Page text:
In one section, they have plants from all of the continents including a lot of desert varieties.  Apparently there are fire ants too, though I didn't see any.

UBC Botanical Garden Fire Ants

UBC Botanical Garden Chicks and Hens

UBC Botanical Garden Burrs

UBC Botanical Garden Carpet

UBC Botanical Garden Cactus in Bloom

UBC Botanical Garden Flower

UBC Botanical Garden Crocosmia in Bloom

 

There is also a section of the garden dedicated to plants used in the medical field.  This sundial is in the middle, accurate though doesn't adjust well for daylight savings time :)

UBC Botanical Garden Sundial in the medical garden

 

We found this interesting bee hive, which was a temporary art installation.  The solar panels provide energy to open and close it daily.

UBC Botanical Garden Bee Hive Fine Art

 

Finally, there is a fantastic water fountain the garden located in the amphitheatre.  It was designed by William Pye who installs these amazing water sculptures all over the world.  I'll have to go back to get more photographs.

UBC Botanical Garden Fountain Reflection


Vancouver Shelter Dogs : 2012-07-14: Fluffy Giant 1

Shelter Dogs July 14 2012

When needed, I try to help out at the local animal shelter (Vancouver Animal Control) by taking photos of their dogs available for adoption.  I believe the quality of the photos makes a difference in the dogs adoption so I’m happy to help out when I can.  It helps me and helps the dogs.  You can see the animals they have available at PetFinder.com (not just dogs but rabbits, lizards, and at times even more strange things).  You can also see previous shelter dogs I photographed here.


Wordpress Jetpack Carousel Test: Shelter Dogs 2012

Testing Wordpress Carousel V2 (Jetpack)

I didn't use the first version of Carousel for photo galleries on this blog, but the new and improved version seems worthy of a look.  It has some great features, as outlined at this blog post, and something I'm testing in this post for myself.

Some of the features I really like:

  • Ability to leave comments on individual photos.
  • Ability to link directly to an image within a post.
  • EXIF data displayed for each photo.
  • Apple Retina support.  May not be needed that much right now but pixel density will be increasing in displays so this is a handy feature.  Also, users of some of the new Apple products can take advantage of the added resolution.
Overall, a nice update to the Carousel feature and something I'll be using a lot more on this blog now.  Good work team!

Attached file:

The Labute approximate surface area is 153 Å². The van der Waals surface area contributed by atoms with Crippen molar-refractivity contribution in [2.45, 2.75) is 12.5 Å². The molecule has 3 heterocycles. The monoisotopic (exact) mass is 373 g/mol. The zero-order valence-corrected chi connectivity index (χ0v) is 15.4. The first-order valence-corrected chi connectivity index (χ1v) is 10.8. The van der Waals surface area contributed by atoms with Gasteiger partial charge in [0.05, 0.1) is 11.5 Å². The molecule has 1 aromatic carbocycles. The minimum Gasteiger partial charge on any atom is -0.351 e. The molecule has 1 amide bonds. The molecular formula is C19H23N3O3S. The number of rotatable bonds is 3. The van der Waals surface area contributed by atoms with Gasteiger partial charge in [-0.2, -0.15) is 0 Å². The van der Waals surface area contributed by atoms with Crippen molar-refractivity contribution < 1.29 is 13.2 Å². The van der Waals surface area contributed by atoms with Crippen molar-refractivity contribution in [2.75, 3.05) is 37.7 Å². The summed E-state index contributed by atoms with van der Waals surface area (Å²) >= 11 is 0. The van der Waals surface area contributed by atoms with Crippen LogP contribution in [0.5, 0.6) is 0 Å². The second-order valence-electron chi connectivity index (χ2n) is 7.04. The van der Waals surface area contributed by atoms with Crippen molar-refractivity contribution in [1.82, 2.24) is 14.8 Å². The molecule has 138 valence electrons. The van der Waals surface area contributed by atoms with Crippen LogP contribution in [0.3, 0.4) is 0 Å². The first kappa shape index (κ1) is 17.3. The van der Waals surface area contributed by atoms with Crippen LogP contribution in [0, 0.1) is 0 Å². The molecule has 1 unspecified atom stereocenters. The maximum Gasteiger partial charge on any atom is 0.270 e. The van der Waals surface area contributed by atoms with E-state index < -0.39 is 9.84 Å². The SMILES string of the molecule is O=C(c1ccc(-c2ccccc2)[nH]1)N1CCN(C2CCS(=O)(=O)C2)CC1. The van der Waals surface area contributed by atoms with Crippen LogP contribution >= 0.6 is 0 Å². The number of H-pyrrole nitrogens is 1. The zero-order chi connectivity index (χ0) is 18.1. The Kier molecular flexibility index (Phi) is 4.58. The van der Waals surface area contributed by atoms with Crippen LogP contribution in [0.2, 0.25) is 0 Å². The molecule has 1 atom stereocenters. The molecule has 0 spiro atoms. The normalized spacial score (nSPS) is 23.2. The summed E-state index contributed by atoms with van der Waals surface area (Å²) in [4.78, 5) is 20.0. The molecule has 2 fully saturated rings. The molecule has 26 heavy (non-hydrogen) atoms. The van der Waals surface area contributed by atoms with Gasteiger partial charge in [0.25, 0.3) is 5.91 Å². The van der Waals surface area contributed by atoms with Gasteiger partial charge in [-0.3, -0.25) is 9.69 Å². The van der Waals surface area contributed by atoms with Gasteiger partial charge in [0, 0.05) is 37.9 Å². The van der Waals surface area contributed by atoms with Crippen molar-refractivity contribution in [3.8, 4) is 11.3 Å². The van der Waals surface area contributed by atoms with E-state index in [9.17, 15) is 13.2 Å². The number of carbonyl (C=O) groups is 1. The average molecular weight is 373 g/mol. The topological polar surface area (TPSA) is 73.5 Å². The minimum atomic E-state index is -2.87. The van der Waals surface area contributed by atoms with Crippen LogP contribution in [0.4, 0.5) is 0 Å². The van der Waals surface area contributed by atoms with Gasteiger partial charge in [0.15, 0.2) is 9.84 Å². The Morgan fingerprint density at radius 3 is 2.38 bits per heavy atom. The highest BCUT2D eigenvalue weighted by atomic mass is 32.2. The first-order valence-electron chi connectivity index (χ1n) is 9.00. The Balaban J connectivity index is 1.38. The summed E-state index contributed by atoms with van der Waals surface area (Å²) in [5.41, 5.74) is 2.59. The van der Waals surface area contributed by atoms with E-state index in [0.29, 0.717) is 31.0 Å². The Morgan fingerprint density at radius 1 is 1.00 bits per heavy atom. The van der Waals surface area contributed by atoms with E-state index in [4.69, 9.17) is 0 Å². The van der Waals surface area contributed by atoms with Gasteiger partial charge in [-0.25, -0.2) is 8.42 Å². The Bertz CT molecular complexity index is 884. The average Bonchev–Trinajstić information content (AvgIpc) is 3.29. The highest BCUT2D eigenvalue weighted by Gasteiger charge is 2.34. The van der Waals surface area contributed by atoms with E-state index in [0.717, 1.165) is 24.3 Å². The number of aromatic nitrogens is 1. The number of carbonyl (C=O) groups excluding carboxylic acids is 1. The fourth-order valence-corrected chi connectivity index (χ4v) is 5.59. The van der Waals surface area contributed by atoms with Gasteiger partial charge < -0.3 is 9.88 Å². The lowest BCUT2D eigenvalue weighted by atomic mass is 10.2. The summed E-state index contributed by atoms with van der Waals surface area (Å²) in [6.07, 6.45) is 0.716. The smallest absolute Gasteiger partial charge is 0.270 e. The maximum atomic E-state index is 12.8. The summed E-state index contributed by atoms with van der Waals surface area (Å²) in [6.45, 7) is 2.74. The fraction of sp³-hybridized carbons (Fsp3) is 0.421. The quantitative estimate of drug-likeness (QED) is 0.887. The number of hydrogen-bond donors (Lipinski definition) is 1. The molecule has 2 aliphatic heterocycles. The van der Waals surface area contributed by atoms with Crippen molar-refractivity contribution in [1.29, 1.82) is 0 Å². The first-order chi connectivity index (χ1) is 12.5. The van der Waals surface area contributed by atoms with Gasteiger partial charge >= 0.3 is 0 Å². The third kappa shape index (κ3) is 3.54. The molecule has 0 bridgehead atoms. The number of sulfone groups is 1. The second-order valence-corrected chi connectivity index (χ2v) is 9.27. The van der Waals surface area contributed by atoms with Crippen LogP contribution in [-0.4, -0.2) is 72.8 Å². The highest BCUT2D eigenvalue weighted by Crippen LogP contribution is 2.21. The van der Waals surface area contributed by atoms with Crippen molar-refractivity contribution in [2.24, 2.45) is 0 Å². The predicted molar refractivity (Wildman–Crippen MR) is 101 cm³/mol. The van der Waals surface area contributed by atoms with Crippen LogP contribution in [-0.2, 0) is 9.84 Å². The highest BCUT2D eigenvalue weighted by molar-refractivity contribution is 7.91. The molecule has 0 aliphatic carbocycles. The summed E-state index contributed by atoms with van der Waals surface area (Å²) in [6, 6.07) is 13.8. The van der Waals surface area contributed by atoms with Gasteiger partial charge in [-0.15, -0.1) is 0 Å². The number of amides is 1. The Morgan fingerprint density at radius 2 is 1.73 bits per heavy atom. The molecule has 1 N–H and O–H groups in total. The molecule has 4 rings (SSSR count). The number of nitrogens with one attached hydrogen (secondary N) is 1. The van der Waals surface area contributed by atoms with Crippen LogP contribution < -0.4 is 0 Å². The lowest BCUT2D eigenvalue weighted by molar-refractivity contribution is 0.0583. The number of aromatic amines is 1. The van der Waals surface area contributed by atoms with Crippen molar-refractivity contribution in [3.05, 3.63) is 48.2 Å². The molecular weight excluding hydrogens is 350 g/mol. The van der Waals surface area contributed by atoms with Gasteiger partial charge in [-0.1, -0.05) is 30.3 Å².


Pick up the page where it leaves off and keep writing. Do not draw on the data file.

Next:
Acadia-Beach : 2012-07-10 : Bald Eagle 6

Birds At Acadia Beach in Vancouver, BC

Took a short walk with my dogs on Acadia Beach today.  The best time for birds, especially Great Blue Herons, seems to be on the rising tide early in the morning.  The Herons like to walk around in the shallow water and pick off smelt and other small fish who are too dumb to notice a three foot tall bird.

I didn't get any stellar shots today but did see a Bald Eagle, a few Great Blue Herons, Geese, and a few of the usual suspects as well.   Overall, a fun day and always nice when an eagle is around.  The birds were quite far away so these are crops from much bigger images shot with the Nikon D800 and 80-200 f/2.8D lens.  In cases like this, a longer lens would sure be nice.  If an updated 80-400mm VR becomes available I may be tempted to sell the current zoom and go for the bigger reach.  Teleconverters do not work with the 80-200.  There was also a strong backlight so I had to dial up the shadow recovery introducing some noise.

I definitely got some better shots when I went to Brackendale to shoot the Bald Eagles with a borrowed 400mm f/2.8.

Acadia-Beach : 2012-07-10 : Bald Eagle 5

Acadia-Beach : 2012-07-10 : Bald Eagle 4

Acadia-Beach : 2012-07-10 : Bald Eagle

Acadia-Beach : 2012-07-10 : Bald Eagle 1

Acadia-Beach : 2012-07-10 : Bald Eagle 3

Acadia-Beach : 2012-07-10 : Bald Eagle 6

 

Impressive talons on this guy, wouldn't want to be on the receiving end of those.

Acadia-Beach : 2012-07-10 : Bald Eagle 7

 

The geese didn't seem to care that a top predator was in the area.

Acadia-Beach : 2012-07-10 : Geese

 

The heron also went about his business catching fish.

Acadia-Beach : 2012-07-10 : Great Blue Heron
I even managed to catch a crow in flight.

Acadia-Beach : 2012-07-10 : Crow Landing

 

The image above was rescued from a very underexposed shot.  The screenshot below shows the impressive dynamic range of the Nikon D800 which allowed me to recover the shadows and save the image, if only for web use.

Acadia-Beach : 2012-07-10 : Nikon D800 Shadow Recovery In Lightroom 4